LOCALIZING URETERAL CATHETERS FOR LEFT-SIDED COLECTOMY AND PROCTECTOMY: DO THE RISKS JUSTIFY THE BENEFITS?
S Dolejs, M Nicolas, D Maun, J Waters, B Tsai, F Lane
Prior literature has demonstrated that ureteral catheters do not prevent ureteral injury but may aid in the identification of ureteral injury. A recent National Surgical Quality Improvement Project (NSQIP) study showed that ureteral catheters may reduce ureteral injury when all colectomies were included. This study seeks to establish the role and morbidity of ureteral catheters in left-sided colectomies and proctectomies.
The colectomy- or proctectomy-targeted NSQIP participant use file from 2012 to 2018 were queried. Left-sided colectomies were included. Emergent procedures were excluded. Prophylactic ureteral catheterization and ureteral injury was defined by CPT codes. A robust 2:1 propensity score matching was used to compare patients with ureteral catheterization to those without using preoperative comorbidities in NSQIP, operative complexity (defined by revenue value units (RVUs) for all initial procedures), indication for procedure, and operative approach. A multivariable logistic regression was then performed to determine risk factors for ureteral injury.
Prior to propensity score matching, there were 8,419 patients with ureteral catherization and 128,021 patients without. After matching, 8,112 patients with ureteral catheterization were matched to 16,224 patients without ureteral catheterization. Baseline characteristics were similar. There was not a statistically significant difference in ureteral injury between the groups (0.7% with stent vs 0.9% without stent, p-value=0.07). Ureteral catheters were associated with an increased overall morbidity due to higher rates of renal insufficiency (AKI) and post-operative ileus, which may have been driven by a 46 minute longer median operative time in the ureteral catheterization group (Table). Increasing body mass index (p<0.01), operations for diverticular disease (p<0.01), conversion to open (p<0.01), and increasing operative complexity (p<0.01) were all associated with ureteral injury.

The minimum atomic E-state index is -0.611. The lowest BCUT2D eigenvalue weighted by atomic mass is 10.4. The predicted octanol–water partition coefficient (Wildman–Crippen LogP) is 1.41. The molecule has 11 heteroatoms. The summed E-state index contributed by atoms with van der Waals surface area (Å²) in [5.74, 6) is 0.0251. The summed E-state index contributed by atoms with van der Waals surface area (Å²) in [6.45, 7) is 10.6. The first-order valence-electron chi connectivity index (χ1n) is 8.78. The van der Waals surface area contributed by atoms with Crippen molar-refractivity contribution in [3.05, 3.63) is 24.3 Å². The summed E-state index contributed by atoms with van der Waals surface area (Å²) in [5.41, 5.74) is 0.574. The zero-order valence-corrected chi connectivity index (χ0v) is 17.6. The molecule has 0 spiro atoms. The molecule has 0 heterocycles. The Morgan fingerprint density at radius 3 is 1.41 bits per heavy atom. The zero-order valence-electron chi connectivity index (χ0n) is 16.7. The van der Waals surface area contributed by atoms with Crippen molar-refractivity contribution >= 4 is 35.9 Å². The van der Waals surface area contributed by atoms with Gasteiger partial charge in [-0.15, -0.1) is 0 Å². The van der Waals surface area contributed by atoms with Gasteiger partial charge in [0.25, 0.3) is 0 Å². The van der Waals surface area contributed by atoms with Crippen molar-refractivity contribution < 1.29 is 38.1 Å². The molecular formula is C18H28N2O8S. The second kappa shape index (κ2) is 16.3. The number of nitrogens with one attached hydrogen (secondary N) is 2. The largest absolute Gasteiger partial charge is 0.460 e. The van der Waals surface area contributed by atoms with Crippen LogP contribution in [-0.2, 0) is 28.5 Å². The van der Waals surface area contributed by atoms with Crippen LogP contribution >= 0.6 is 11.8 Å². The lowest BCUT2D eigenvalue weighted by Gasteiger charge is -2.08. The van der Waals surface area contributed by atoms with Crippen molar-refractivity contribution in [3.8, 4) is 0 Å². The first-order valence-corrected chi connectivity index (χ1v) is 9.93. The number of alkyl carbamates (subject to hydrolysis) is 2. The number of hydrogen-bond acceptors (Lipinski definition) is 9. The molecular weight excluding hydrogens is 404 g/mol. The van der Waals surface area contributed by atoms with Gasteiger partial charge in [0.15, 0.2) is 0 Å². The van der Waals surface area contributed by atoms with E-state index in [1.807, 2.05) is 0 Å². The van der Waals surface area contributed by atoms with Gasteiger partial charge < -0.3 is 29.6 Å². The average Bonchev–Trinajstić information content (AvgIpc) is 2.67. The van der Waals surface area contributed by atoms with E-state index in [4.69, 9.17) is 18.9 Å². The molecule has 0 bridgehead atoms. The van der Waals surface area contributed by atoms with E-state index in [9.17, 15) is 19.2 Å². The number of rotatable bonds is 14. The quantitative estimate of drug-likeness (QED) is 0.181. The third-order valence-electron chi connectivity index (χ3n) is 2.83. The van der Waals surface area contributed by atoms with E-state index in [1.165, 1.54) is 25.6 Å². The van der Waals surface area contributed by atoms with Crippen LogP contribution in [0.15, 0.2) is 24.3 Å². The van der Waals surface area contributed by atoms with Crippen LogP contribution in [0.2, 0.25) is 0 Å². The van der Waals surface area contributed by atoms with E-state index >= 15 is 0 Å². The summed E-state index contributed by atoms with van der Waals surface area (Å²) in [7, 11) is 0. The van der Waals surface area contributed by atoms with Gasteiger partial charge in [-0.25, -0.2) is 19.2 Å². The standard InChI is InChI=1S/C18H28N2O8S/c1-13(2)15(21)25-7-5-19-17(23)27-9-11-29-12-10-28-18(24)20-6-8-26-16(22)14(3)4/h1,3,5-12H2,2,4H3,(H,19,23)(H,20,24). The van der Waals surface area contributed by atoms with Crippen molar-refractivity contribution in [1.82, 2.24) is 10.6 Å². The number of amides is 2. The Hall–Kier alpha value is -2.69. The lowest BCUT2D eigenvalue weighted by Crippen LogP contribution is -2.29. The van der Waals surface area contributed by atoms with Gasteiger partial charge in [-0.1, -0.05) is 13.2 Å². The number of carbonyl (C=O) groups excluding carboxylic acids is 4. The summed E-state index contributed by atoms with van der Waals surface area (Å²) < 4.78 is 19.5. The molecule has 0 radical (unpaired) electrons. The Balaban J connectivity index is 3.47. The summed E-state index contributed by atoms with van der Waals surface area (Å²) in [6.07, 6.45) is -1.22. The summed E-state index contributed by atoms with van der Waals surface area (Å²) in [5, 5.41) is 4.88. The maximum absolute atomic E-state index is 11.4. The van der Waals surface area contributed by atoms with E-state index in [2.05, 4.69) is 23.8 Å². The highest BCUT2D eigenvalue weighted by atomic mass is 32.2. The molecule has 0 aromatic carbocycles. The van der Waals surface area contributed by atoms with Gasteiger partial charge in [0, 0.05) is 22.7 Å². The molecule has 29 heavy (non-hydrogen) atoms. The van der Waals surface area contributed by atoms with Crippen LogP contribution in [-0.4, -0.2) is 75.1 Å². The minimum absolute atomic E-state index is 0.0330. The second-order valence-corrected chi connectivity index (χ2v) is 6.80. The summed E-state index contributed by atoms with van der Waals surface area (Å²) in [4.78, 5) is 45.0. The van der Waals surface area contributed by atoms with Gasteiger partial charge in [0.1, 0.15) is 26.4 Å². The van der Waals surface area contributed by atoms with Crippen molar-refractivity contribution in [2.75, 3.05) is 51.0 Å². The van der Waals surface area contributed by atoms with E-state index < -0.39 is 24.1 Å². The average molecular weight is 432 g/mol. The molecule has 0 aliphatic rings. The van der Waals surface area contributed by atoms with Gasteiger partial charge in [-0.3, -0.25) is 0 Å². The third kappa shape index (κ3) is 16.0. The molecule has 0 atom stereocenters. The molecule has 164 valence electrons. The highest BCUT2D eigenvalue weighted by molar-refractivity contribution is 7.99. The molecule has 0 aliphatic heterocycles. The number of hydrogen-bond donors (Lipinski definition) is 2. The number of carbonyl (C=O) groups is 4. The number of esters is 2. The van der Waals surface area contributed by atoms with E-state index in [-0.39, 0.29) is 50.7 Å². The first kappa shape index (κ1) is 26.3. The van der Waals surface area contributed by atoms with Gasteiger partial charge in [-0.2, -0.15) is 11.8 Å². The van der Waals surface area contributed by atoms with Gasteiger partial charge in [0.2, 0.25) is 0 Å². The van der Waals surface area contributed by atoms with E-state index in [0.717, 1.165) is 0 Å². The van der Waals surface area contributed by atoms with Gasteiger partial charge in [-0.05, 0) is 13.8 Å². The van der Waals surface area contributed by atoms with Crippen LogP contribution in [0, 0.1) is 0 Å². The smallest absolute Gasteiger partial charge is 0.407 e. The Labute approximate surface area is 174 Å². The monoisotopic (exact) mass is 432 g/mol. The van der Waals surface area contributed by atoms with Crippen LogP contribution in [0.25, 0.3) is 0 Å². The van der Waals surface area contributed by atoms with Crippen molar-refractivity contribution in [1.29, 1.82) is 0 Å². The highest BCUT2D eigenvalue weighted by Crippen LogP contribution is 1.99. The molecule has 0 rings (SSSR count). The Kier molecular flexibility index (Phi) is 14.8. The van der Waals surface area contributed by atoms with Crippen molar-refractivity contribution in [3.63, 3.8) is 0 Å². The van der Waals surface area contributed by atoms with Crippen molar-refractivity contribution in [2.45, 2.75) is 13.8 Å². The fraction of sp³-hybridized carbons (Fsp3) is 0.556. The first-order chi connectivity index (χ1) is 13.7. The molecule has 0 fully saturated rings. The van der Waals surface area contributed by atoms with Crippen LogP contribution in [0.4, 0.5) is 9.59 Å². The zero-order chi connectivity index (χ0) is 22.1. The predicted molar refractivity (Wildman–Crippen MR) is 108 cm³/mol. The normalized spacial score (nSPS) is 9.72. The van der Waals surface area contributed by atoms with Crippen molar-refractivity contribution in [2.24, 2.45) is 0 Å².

Ureteral catheterization was not associated with decreased rates of ureteral injury when evaluating all left-sided colectomies. Ureteral catherization came at a cost of increased operative time and higher rates of AKI and ileus. High-risk patients for ureteral injury include those with obesity, operations for diverticular disease, those requiring conversion to open, and more complex operations. Selective prophylactic ureteral catheterization may be warranted in these settings.
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